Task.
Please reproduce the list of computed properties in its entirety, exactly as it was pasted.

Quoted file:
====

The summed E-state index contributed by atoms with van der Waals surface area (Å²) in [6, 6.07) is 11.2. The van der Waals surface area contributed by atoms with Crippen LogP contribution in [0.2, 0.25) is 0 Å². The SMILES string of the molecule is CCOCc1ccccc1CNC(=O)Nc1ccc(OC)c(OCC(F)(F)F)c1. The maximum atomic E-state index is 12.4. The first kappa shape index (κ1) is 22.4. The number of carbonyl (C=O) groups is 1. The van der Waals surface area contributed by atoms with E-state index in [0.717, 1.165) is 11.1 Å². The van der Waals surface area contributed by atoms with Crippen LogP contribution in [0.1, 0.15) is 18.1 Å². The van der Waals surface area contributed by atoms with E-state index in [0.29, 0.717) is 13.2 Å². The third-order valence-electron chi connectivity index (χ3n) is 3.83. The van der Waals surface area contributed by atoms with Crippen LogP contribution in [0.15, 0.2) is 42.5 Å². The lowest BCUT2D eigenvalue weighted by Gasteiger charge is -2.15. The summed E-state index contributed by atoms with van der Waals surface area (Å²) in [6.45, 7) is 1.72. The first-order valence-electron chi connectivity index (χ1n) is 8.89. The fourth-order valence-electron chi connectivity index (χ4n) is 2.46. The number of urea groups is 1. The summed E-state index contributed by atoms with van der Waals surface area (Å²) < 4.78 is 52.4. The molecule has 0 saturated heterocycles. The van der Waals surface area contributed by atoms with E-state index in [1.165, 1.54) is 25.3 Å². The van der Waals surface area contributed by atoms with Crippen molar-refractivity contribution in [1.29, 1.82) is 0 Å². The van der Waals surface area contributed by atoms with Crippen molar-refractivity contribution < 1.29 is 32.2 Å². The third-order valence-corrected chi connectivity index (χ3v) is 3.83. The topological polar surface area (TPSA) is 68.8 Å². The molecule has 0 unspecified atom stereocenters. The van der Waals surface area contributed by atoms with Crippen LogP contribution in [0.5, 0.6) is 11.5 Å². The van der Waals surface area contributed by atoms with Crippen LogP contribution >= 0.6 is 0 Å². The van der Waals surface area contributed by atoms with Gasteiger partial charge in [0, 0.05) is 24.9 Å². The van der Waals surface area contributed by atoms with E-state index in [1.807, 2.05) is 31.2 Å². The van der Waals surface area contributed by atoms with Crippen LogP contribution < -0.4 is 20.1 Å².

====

The summed E-state index contributed by atoms with van der Waals surface area (Å²) in [6, 6.07) is 11.2. The van der Waals surface area contributed by atoms with Crippen LogP contribution in [0.2, 0.25) is 0 Å². The SMILES string of the molecule is CCOCc1ccccc1CNC(=O)Nc1ccc(OC)c(OCC(F)(F)F)c1. The maximum atomic E-state index is 12.4. The first kappa shape index (κ1) is 22.4. The number of carbonyl (C=O) groups is 1. The van der Waals surface area contributed by atoms with E-state index in [0.717, 1.165) is 11.1 Å². The van der Waals surface area contributed by atoms with Crippen LogP contribution in [0.1, 0.15) is 18.1 Å². The van der Waals surface area contributed by atoms with E-state index in [0.29, 0.717) is 13.2 Å². The third-order valence-electron chi connectivity index (χ3n) is 3.83. The van der Waals surface area contributed by atoms with Crippen LogP contribution in [0.15, 0.2) is 42.5 Å². The lowest BCUT2D eigenvalue weighted by Gasteiger charge is -2.15. The summed E-state index contributed by atoms with van der Waals surface area (Å²) in [6.45, 7) is 1.72. The first-order valence-electron chi connectivity index (χ1n) is 8.89. The fourth-order valence-electron chi connectivity index (χ4n) is 2.46. The number of urea groups is 1. The summed E-state index contributed by atoms with van der Waals surface area (Å²) < 4.78 is 52.4. The molecule has 0 saturated heterocycles. The van der Waals surface area contributed by atoms with E-state index in [1.165, 1.54) is 25.3 Å². The van der Waals surface area contributed by atoms with Crippen molar-refractivity contribution in [1.29, 1.82) is 0 Å². The van der Waals surface area contributed by atoms with Crippen molar-refractivity contribution < 1.29 is 32.2 Å². The third-order valence-corrected chi connectivity index (χ3v) is 3.83. The topological polar surface area (TPSA) is 68.8 Å². The molecule has 0 unspecified atom stereocenters. The van der Waals surface area contributed by atoms with Crippen LogP contribution in [0.5, 0.6) is 11.5 Å². The van der Waals surface area contributed by atoms with Crippen LogP contribution >= 0.6 is 0 Å². The van der Waals surface area contributed by atoms with Gasteiger partial charge in [0, 0.05) is 24.9 Å². The van der Waals surface area contributed by atoms with E-state index in [1.807, 2.05) is 31.2 Å². The van der Waals surface area contributed by atoms with Crippen LogP contribution < -0.4 is 20.1 Å².